Magh 3, 2065 Vik Samvat, Yugabda 5110, 16 January 2009

1. FESTIVALS: ‘If winter comes, can spring be far behind’ Shelley’s observation reverberates throughout the world. In Bharat Vasant Panchami, the fifth day of the bright fortnight of Magh, corresponding to January 31st this year, is the advent of spring. On this day Goddess Saraswati is worshipped in various names and fames – the Goddess of Learning, the deity of Gayatri, the fountain of fine arts and science, and the symbol of supreme vedantic knowledge. As Vasant Panchami, brings yellow hue to the crops in fields, people adorn yellow clothes and eat yellow food.
2. III INTERNATIONAL CONFERENCE & GATHERING OF ELDERS OF ANCIENT TRADITIONS: The Conference is being organized by ICCS (International Center for Cultural Studies) in collaboration with the World Congress of Ethnic religions ( ), the National Council of Elders Mayas, Xinca and Garifuna of Guatemala from February1 to 5, 2009 in Nagpur, Bharat.
This conference is in continuation of the dialogue that was started in 2003 at the first conference held at Mumbai, Bharat, with the theme “Metakuye Oyasin”-We are all related, attended by delegates from more than 30 countries.
The second conference was in 2006 at Jaipur, Bharat, with the theme “Spirituality beyond Religions” attended by delegates from more than 40 countries.
In this third conference delegates from more than 50 countries covering all the continents of the world are expected to participate. The forum World Council of Elders of Ancient Traditions & Cultures has earned the confidence of the Elders from all over the world and is attracting quite a many scholars and Elders for the forthcoming conference.
The conference would be inaugurated on 1st February 2009 in Nagpur by Prof. Samdhong Rinpoche, Prime Minister of Govt. of Tibet in Exile, in the presence of Sah-Sarkaryawah of RSS Shri Madan Das.
Ma. Shri Mohan Bhagwat, Sar-Karyawah would be addressing the concluding session of the conference on 4th February evening. All the Elders would be visiting some selected schools in the city of Nagpur for interacting with the students of High Schools and tell them regarding their tradition.
3. CHANDRAYAAN BEAMS BACK 40,000 IMAGES IN 75 DAYS: Forty thousand and counting. The Rs 386-crore Bharatiya Moon mission, Chandrayaan-1, which completes a flawless 100 days around January 30 has transmitted more than 40,000 images of different types since its launch on October 22, 2008, which many in ISRO believe is quite a record compared to the lunar flights of other nations.
ISRO officials estimated that transmission of 40,000 images by Chandrayaan's cameras in 75 days, works out to nearly 535 images being sent daily. The images are first transmitted to Bharatiya Deep Space Network at Byalalu near Bengaluru, from where they are flashed to ISRO's telemetry, tracking and command network at Bengaluru.
They said some of these images have a resolution of up to five metres providing a sharp and clear picture of the Moon's surface. On the other hand, they said images sent by some of the other missions had a 100-metre resolution.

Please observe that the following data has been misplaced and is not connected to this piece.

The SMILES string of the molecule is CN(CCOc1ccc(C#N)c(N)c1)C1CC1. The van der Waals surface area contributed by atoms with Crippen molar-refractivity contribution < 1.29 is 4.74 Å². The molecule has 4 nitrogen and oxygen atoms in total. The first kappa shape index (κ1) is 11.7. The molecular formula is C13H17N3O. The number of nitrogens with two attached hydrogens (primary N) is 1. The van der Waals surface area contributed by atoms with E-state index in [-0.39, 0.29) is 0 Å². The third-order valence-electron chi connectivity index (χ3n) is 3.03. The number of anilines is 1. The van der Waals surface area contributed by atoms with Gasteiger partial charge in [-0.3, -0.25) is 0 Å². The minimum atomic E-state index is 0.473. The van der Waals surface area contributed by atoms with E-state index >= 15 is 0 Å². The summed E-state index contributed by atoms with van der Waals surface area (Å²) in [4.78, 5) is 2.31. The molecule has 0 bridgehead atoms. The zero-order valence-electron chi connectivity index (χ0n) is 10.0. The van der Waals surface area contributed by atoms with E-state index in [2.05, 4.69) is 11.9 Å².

4. INDIA INC BATS FOR NARENDRA MODI AS PM: Corporate leaders Anil Ambani and Sunil Bharti Mittal have showered high praise on Gujarat Chief Minister Narendra Modi and have hinted that he is the best choice as Prime Minister. Speaking at the valedictory session of the Fourth Vibrant Gujarat Global Investors Summit, Ambani said Gujarat has seen progress in all the fields under his leadership and observed what will happen to the nation if he leads the nation. Ambani said a person like Modi should be the next leader of the country. Bharti chairman Sunil Bharti Mittal said Modi has a charismatic personality and this has attracted many companies to Gujarat adding that he felt convinced that Modi is a person who can run not only a state, but a whole nation as a CEO.
5. SARKARYAVAH MOHAN BHAGWAT’s RENDEZVOUS WITH INTELLECTUALS: "Hindutva is the remedy to all ills. If all the people who know and understand Hindutva get united, all the problems of the country will be resolved in a very short span. The RSS has been working to unite all such people for the last 83 years. The man making is not an easy task and it has to be done continuously. That is why the RSS does only this work,” said RSS Sarkaryavah Mohan Bhagwat to the retired army, police and administrative officers, former governors and ambassadors, social and political leaders, industrialists, writers, journalists, doctors and religious leaders, about 500 in number in Delhi. Sahsarkaryavahs Suresh Soni and Madan Das, RSS Kshetra Sanghachalak Dr Bajranglal Gupt and Delhi Prant Sanghachalak Ramesh Prakash Sharma were also present. Swami Raghvananda, Baba Prakash Shah and Mahant Naval Kishor Das were among the prominent religious leaders.
The topic of the discussion was “RSS: Achievements and Expectations”. Elaborating on the issue Shri Bhagwat said: “The RSS does nothing but the swayamsevak leaves nothing. The swayamsevaks developed from our man-making process are today working in various fields. There is hardly any sector where the swayamsevaks are not working. They have left an everlasting impression in their respective fields by their work. By and large the name of RSS has reached in every household of the country through various activities of the swayamsevaks. It is the achievement of swayamsevaks and not the RSS.
6. 'SATYAM WILL MAKE PROFITS': The government-constituted Satyam board on Jan 14 appointed KPMG and Deloitte to recast the accounts of the beleaguered information technology (IT) firm even as efforts are being made to make the company financially viable before any merger or sale options are considered.